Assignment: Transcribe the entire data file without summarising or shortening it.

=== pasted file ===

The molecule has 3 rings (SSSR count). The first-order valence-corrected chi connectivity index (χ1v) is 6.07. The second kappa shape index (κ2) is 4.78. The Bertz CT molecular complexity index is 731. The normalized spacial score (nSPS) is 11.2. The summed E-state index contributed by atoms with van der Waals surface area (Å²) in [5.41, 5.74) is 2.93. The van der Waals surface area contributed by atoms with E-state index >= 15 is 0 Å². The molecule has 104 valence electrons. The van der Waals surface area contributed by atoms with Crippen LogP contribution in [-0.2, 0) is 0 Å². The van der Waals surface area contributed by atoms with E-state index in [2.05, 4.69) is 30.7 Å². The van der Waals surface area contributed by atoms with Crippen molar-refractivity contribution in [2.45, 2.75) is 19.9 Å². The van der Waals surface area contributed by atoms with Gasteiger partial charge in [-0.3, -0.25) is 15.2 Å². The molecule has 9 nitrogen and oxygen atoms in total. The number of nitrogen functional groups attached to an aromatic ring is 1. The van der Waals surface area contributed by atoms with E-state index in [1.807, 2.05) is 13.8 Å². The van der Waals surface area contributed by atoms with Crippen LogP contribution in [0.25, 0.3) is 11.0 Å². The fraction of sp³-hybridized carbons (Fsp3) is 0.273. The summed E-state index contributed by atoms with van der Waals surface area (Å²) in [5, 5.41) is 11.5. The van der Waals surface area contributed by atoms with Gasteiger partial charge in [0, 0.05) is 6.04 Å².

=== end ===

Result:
The molecule has 3 rings (SSSR count). The first-order valence-corrected chi connectivity index (χ1v) is 6.07. The second kappa shape index (κ2) is 4.78. The Bertz CT molecular complexity index is 731. The normalized spacial score (nSPS) is 11.2. The summed E-state index contributed by atoms with van der Waals surface area (Å²) in [5.41, 5.74) is 2.93. The van der Waals surface area contributed by atoms with E-state index >= 15 is 0 Å². The molecule has 104 valence electrons. The van der Waals surface area contributed by atoms with Crippen LogP contribution in [-0.2, 0) is 0 Å². The van der Waals surface area contributed by atoms with E-state index in [2.05, 4.69) is 30.7 Å². The van der Waals surface area contributed by atoms with Crippen molar-refractivity contribution in [2.45, 2.75) is 19.9 Å². The van der Waals surface area contributed by atoms with Gasteiger partial charge in [-0.3, -0.25) is 15.2 Å². The molecule has 9 nitrogen and oxygen atoms in total. The number of nitrogen functional groups attached to an aromatic ring is 1. The van der Waals surface area contributed by atoms with E-state index in [1.807, 2.05) is 13.8 Å². The van der Waals surface area contributed by atoms with Crippen LogP contribution in [0.25, 0.3) is 11.0 Å². The fraction of sp³-hybridized carbons (Fsp3) is 0.273. The summed E-state index contributed by atoms with van der Waals surface area (Å²) in [5, 5.41) is 11.5. The van der Waals surface area contributed by atoms with Gasteiger partial charge in [0, 0.05) is 6.04 Å².